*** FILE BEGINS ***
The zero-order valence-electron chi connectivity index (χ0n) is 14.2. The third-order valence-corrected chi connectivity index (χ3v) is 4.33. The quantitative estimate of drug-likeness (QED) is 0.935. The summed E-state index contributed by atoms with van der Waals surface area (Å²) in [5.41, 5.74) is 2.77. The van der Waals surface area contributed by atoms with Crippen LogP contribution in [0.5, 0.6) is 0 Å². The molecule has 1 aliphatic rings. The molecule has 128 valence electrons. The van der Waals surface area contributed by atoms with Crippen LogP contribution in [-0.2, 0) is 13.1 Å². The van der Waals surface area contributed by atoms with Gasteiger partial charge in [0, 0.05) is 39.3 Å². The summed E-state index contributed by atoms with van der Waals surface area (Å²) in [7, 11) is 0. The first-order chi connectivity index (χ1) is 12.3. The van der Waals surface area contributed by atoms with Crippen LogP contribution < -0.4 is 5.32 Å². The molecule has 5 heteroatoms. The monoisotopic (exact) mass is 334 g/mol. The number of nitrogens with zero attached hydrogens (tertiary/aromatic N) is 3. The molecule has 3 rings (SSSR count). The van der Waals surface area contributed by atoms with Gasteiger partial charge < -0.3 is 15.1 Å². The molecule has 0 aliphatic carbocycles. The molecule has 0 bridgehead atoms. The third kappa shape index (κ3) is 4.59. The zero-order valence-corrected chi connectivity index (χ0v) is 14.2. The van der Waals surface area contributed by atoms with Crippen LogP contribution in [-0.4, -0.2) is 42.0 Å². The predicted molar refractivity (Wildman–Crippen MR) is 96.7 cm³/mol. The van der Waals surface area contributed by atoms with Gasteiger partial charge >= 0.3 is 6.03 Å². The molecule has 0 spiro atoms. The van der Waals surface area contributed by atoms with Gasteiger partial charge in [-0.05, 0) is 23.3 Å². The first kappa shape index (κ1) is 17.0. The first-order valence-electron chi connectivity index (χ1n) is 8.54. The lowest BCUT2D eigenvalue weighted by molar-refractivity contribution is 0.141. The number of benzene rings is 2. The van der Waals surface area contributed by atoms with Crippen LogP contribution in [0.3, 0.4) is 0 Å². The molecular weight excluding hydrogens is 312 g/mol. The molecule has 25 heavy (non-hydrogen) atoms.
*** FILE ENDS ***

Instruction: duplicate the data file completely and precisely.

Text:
The zero-order valence-electron chi connectivity index (χ0n) is 14.2. The third-order valence-corrected chi connectivity index (χ3v) is 4.33. The quantitative estimate of drug-likeness (QED) is 0.935. The summed E-state index contributed by atoms with van der Waals surface area (Å²) in [5.41, 5.74) is 2.77. The van der Waals surface area contributed by atoms with Crippen LogP contribution in [0.5, 0.6) is 0 Å². The molecule has 1 aliphatic rings. The molecule has 128 valence electrons. The van der Waals surface area contributed by atoms with Crippen LogP contribution in [-0.2, 0) is 13.1 Å². The van der Waals surface area contributed by atoms with Gasteiger partial charge in [0, 0.05) is 39.3 Å². The summed E-state index contributed by atoms with van der Waals surface area (Å²) in [7, 11) is 0. The first-order chi connectivity index (χ1) is 12.3. The van der Waals surface area contributed by atoms with Crippen LogP contribution < -0.4 is 5.32 Å². The molecule has 5 heteroatoms. The monoisotopic (exact) mass is 334 g/mol. The number of nitrogens with zero attached hydrogens (tertiary/aromatic N) is 3. The molecule has 3 rings (SSSR count). The van der Waals surface area contributed by atoms with Gasteiger partial charge < -0.3 is 15.1 Å². The molecule has 0 aliphatic carbocycles. The molecule has 0 bridgehead atoms. The third kappa shape index (κ3) is 4.59. The zero-order valence-corrected chi connectivity index (χ0v) is 14.2. The van der Waals surface area contributed by atoms with Crippen LogP contribution in [-0.4, -0.2) is 42.0 Å². The predicted molar refractivity (Wildman–Crippen MR) is 96.7 cm³/mol. The van der Waals surface area contributed by atoms with Gasteiger partial charge >= 0.3 is 6.03 Å². The molecule has 0 spiro atoms. The van der Waals surface area contributed by atoms with Gasteiger partial charge in [-0.05, 0) is 23.3 Å². The first kappa shape index (κ1) is 17.0. The first-order valence-electron chi connectivity index (χ1n) is 8.54. The lowest BCUT2D eigenvalue weighted by molar-refractivity contribution is 0.141. The number of benzene rings is 2. The van der Waals surface area contributed by atoms with Crippen LogP contribution in [0.3, 0.4) is 0 Å². The molecular weight excluding hydrogens is 312 g/mol. The molecule has 25 heavy (non-hydrogen) atoms.